- Providing dynamic typing which allows direct mapping for both dynamically typed languages such as Smalltalk and object-oriented languages such as Java;
- Requiring much less conformance with high-level languages than, for example, the .NET Common Language Specification. E.g., pal-vm languages are not required to support method overloading;
- Leaving static type checking and handling of constructs such as method overloading to the high-level language compilers.
At runtime, PalCom components may be composed of classes written in either of the supported languages, and the classes may inherit from and call classes written in other supported languages. Furthermore a declarative interface to methods written in procedural languages like C is provided, allowing for easy integration with third-party software.
One of the ways the pal-vm address the PalCom Challenge of Change and Stability is by supporting throwing and catching of language independent runtime exceptions via a generic and highly flexible exception mechanism.
The mechanism allows any object to be thrown as an exception. On top of the support provided by the runtime environment, it is possible to build abstractions in library code which extend the exception mechanism to satisfy the requirements of specific languages.
This mechanism can be used by the higher level Contingency Handling to trigger contingency events.
The pal-vm is augmented with low-level support for resource management and migration.
Resource Awareness supports handling of a number of the PalCom Challenges, e.g., it provides a means for the system to give visibility of available resources.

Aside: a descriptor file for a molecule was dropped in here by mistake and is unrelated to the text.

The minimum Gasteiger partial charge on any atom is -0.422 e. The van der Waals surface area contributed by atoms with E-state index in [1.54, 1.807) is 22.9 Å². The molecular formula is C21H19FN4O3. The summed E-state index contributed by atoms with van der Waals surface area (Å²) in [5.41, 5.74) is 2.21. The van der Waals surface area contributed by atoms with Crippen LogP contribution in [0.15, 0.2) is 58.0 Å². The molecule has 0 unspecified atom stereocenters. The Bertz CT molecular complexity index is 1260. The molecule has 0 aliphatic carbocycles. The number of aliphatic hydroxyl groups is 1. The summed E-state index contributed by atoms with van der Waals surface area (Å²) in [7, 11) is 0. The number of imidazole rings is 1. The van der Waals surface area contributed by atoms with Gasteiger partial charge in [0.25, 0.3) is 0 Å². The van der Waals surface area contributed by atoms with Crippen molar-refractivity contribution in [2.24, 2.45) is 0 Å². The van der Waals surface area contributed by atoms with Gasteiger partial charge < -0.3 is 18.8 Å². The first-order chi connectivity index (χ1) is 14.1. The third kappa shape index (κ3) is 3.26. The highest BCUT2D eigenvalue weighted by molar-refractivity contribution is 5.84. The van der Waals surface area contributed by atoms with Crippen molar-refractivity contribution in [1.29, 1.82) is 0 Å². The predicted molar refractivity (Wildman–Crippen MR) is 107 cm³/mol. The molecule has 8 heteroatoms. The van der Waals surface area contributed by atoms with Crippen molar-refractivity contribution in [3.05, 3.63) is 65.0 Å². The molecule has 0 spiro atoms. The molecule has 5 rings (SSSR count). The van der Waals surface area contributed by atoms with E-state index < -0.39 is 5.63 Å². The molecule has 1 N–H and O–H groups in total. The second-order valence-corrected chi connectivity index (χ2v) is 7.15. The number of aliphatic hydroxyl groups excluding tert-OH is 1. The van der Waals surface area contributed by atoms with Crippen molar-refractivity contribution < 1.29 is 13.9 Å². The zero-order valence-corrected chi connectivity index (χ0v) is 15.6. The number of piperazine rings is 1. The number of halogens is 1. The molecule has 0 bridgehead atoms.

In particular, the primitives and system library code provides:
- A measure of the amount of memory that has been allocated on a system. By measuring this before and after an operation, device resource management can remain aware of the memory usage of that operation. Note that this measure includes memory that has been allocated but no longer in use (i.e., it could be reused after a garbage collection);
- The ability to signal to a scheduler that is triggered when a certain amount of memory has been allocated. The signal is resettable by the scheduler. This allows device resource management to limit the memory allocated by a process when performing an operation;
- The above measure and signal based on the number of bytecodes executed rather than the number of bytes allocated.
Reflection is a well-known mechanism for supporting inspectability, thereby addressing the PalCom Challenge of Visibility and Invisibility. Traditional VM-based object-oriented reflection as in Java and .NET is based on the existence of full metadata for all methods, parameters, etc. in the compiled deployment units. The pal-vm does not carry full metadata in components.
Although some metadata is available on methods and fields, the types of fields and method parameter types are not included. In the case of Smalltalk components this is natural since the types are dynamic and therefore cannot be determined by the compiler or VM ahead of time.
The actual objects that are used when the program is executed are of course all marked with their types (classes and interfaces). Thus, the lack of type annotations cannot lead to unpredictable behaviour as an exception will be thrown if the type assumptions of the programmer fail to hold at run time.
The advantages of not storing type annotation are twofold. Firstly, it saves considerable space which can be at a premium in palpable devices. Secondly, it makes it considerably simpler to load and update code on a device; since there are no type annotations on methods and classes, they cannot become inconsistent when related classes and methods are changed.